Through it all, the golf course continued to operate, while just down the road, the old resort buildings are a sorry sight, in ruins. Those that were inhabitable were occupied by squatters, some by legal tenants. Junk vehicles littered the property.

It was impossible to tell from this depressing mess that back in the Banner heyday, more than 700 people, singles, couples and families could party all day and into the evening before bedding down in the resort's rustic cabins and motel-like buildings. Hundreds more could be accommodated for day outings and activities, from high school outings to the largest corporate events.

Recently, prospects considerably brightened for the forlorn property. After about two decades of inaction and several failed attempts at a sale and redevelopment, the Banner property was sold for $7.3 million in early 2005 to developers Anthony and Frank Longhitano of New Rochelle, New York. The brothers plan to bring the property to country-club status, with plans to build 200 to 300 townhouses, single-family houses and rental apartments over the next five years. They hope that the new Banner Country Club will  appeal to today's vacation and residential lifestyles. Sale prices start at about $299,000 and go up from there. See this Middletown Press article for more information.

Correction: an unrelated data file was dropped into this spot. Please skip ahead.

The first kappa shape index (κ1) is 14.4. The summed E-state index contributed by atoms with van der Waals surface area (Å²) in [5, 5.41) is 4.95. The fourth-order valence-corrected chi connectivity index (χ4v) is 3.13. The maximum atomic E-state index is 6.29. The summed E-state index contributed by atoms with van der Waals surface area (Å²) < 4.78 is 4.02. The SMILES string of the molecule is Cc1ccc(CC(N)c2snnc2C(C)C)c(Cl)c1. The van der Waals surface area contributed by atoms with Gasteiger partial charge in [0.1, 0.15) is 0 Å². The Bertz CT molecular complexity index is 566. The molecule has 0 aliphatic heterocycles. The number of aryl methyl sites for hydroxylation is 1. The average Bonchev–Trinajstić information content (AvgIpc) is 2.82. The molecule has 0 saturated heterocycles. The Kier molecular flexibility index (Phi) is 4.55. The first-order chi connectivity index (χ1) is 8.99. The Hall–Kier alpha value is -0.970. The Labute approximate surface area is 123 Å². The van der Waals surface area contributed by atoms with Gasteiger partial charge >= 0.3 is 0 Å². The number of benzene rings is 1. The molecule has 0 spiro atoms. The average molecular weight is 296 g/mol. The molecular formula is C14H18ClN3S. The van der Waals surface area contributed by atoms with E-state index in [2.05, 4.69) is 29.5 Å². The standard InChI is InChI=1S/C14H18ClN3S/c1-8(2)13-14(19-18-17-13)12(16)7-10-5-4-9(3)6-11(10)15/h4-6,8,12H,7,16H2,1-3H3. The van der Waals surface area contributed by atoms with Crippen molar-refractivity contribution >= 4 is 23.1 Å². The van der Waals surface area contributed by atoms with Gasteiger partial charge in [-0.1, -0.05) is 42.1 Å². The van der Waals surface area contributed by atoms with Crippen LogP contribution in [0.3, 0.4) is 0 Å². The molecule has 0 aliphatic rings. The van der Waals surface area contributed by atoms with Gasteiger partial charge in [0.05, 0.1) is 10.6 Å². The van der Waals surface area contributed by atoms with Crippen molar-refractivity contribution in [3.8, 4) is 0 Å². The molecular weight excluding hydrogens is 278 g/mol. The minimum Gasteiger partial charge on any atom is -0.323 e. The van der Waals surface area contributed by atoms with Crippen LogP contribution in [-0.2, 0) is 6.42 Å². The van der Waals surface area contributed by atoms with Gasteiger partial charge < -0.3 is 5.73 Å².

Whatever the future holds for Jack Banner's old creation, tens of thousands of vacationers and employees who knew it in its heyday retain pleasant memories of their time there. What follows is an example of a typical Banner summertime week, illustrated by rare photos dating from the resort's beginnings and continuing to its sad, last days.

Read user's stories of Banner summers.

Here's Jack! The main man at Banner Lodge
The Banner Staff
Work, play and a great summer tan
Country Cabins A comfy knotty pine experience
Food, So Much Food
No hunger allowed
The Social Scene
Mixing it up in Moodus 
Good Sports for All From baseball to bocce and more
The Main Stage
The stars came out at night

If you would like to share memories of your time spent at a Moodus resort, or if you have photographs of the old resorts, please click here to e-mail us.

THE BANNER LIFE

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Fun in the Sun
A 1950s  brochure

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Here's Jack!
The main Banner


Banner Staff
Work and fun


The Facilities
No phones or TV!

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Food
BBQ to fine dining

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Social Activities
And a-one and a-two...

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Sports
Something for everyone

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Entertainment
Zero Mostel and more